[seqfan] Re: Number of Euler graphs: A002854 or something else?
franktaw at netscape.net
franktaw at netscape.net
Fri Feb 5 02:08:52 CET 2010
"Eulerian graph" and "Euler graph" may be two different things.
"Eulerian numbers" and "Euler numbers" certainly are (not that either
of those has anything to do with the graphs).
Franklin T. Adams-Watters
-----Original Message-----
From: Brendan McKay <bdm at cs.anu.edu.au>
I did a quick survey of graph theory books on my shelves (about
a dozen) and found that ALL of them defined an "Eulerian graph"
to be a graph with an Eulerian tour ( = Eulerian circuit).
So while I am quite familiar with the definition that only requires
all degrees to be even (and used it myself at least once), it is
certainly not accepted as a standard. Also, the definition "having
an Eulerian tour" is the one that makes the most historical sense.
Interestingly, I found about 5 books with the following "theorem":
A graph is Eulerian (i.e., has an Eulerian tour) iff it is connected
and every vertex has even degree.
This is FALSE, since a graph remains Eulerian (by the definition in
those books) if isolated vertices are added.
Max's edits to Wikipedia need to be replaced by a discussion of the
variations of definition in the literature. And OEIS should state
the definition being used for A002854.
Cheers, Brendan.
> Message: 4
> Date: Thu, 28 Jan 2010 11:59:58 -0500
> From: "N. J. A. Sloane" <njas at research.att.com>
> Subject: [seqfan] Re: Number of Euler graphs: A002854 or something
> else?
> To: seqfan at list.seqfan.eu
> Cc: njas at research.att.com
> Message-ID: <201001281659.o0SGxwrn005682 at prim.research.att.com>
> Content-Type: text/plain; charset=us-ascii
>
> Max, I think you have misunderstood the definition of Euler graph.
> An Euler graph is a graph with every node having even degree.
>
> I will add a comment to A002854 to clarify this.
>
> References for this definition are
>
> 1. the "classic" paper which underlies A002854, namely
>
> %D A002854 C. L. Mallows and N. J. A. Sloane, Two-graphs, switching
classes
and Euler graphs are equal in number, SIAM J. Appl. Math., 28 (1975),
876-880.
>
> (did you look at it?)
>
> and 2. the earlier references that it cites.
>
> Your definition :
>
> > Let us assume the conventional definition of Euler graphs:
> > a graph is Euler if there exists an Euler cycle, i.e., a cycle that
> > goes through every edge in the graph exactly once.
>
> is not right.
>
> As you say, one should be very careful before changing the classic
sequences!
>
> Neil
>
> ------------------------------
>
> Message: 5
> Date: Thu, 28 Jan 2010 13:04:27 -0500
> From: Max Alekseyev <maxale at gmail.com>
> Subject: [seqfan] Re: Number of Euler graphs: A002854 or something
> else?
> To: njas at research.att.com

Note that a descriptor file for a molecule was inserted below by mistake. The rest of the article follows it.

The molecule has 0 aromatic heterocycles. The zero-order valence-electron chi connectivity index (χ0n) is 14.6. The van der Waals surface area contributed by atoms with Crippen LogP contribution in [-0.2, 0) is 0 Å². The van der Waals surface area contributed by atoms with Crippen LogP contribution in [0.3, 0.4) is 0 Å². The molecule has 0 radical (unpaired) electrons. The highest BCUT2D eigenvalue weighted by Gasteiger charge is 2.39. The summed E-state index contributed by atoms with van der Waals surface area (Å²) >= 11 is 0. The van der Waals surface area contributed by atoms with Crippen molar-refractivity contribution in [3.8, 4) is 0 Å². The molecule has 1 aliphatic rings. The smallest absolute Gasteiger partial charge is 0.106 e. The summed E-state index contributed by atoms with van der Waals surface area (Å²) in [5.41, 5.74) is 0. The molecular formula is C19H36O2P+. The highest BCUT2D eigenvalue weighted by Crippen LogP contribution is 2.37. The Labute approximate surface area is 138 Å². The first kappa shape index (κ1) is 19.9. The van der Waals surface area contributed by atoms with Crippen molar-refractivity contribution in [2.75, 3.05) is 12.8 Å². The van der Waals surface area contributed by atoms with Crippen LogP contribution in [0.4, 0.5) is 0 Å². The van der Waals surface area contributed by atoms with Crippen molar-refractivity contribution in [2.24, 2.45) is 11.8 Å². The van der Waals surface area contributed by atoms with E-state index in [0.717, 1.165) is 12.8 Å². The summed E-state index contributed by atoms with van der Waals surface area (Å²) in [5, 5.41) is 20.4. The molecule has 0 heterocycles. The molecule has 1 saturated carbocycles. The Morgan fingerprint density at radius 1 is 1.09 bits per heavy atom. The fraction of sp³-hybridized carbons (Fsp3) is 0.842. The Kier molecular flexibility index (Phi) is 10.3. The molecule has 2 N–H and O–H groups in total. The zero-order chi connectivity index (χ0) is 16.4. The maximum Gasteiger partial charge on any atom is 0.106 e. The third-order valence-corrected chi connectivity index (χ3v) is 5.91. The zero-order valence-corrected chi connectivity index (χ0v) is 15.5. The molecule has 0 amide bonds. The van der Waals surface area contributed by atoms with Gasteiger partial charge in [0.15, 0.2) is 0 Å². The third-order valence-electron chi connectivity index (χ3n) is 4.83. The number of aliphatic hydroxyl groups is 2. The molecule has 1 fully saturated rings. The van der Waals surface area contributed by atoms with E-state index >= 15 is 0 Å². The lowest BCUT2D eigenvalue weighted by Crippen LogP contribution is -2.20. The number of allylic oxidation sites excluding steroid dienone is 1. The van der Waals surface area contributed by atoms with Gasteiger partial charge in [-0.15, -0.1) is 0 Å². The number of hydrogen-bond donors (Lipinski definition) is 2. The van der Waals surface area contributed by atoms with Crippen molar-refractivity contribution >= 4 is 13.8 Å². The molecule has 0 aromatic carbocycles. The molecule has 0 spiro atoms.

> Cc: seqfan at list.seqfan.eu
> Message-ID:
> <d3dac271001281004l1a6cd180o7badd1b1547f650a at mail.gmail.com>
> Content-Type: text/plain; charset=UTF-8
>
> On Thu, Jan 28, 2010 at 11:59 AM, N. J. A. Sloane
<njas at research.att.com>
wrote:
> > Max, ?I think you have misunderstood the definition of Euler graph.
>
> I've just followed the definitions given in MathWorld and Wikipedia.
> In particular, MathWorld defines Eulerian Graph as "a graph containing
> an Eulerian cycle."
> http://mathworld.wolfram.com/EulerianGraph.html
>
> That's especially confusing since MathWorld and A002854
> cross-reference each other.
>
> > An Euler graph is a graph with every node having even degree.
> >
> > I will add a comment to A002854 to clarify this.
>
> That settles things up. Thanks!
>
> > Your definition :
> >
> >> Let us assume the conventional definition of Euler graphs:
> >> a graph is Euler if there exists an Euler cycle, i.e., a cycle that
> >> goes through every edge in the graph exactly once.
> >
> > is not right.
>
> Well, at least I did not invent this definition.
>
> Regards,
> Max
>
> ------------------------------
>
> Message: 6
> Date: Thu, 28 Jan 2010 13:32:29 -0500
> From: Max Alekseyev <maxale at gmail.com>
> Subject: [seqfan] Re: Number of Euler graphs: A002854 or something
> else?
> To: njas at research.att.com
> Cc: seqfan at list.seqfan.eu
> Message-ID:
> <d3dac271001281032q79fb9ba8s9a4b0f19cf8d6831 at mail.gmail.com>
> Content-Type: text/plain; charset=UTF-8
>
> On Thu, Jan 28, 2010 at 11:59 AM, N. J. A. Sloane
<njas at research.att.com>
wrote:
>
> > References for this definition are
> >
> > 1. the "classic" paper which underlies A002854, namely
> >
> > %D A002854 C. L. Mallows and N. J. A. Sloane, Two-graphs, switching
classes
and Euler graphs are equal in number, SIAM J. Appl. Math., 28 (1975),
876-880.
>
> I've corrected the definition given in Wikipedia article and cited
> this reference there.
> http://en.wikipedia.org/wiki/Eulerian_path
> Further improvements are welcome. In particular, there is still a
> confusing definition of semi-Eulerian graphs.
>
> Regards,
> Max
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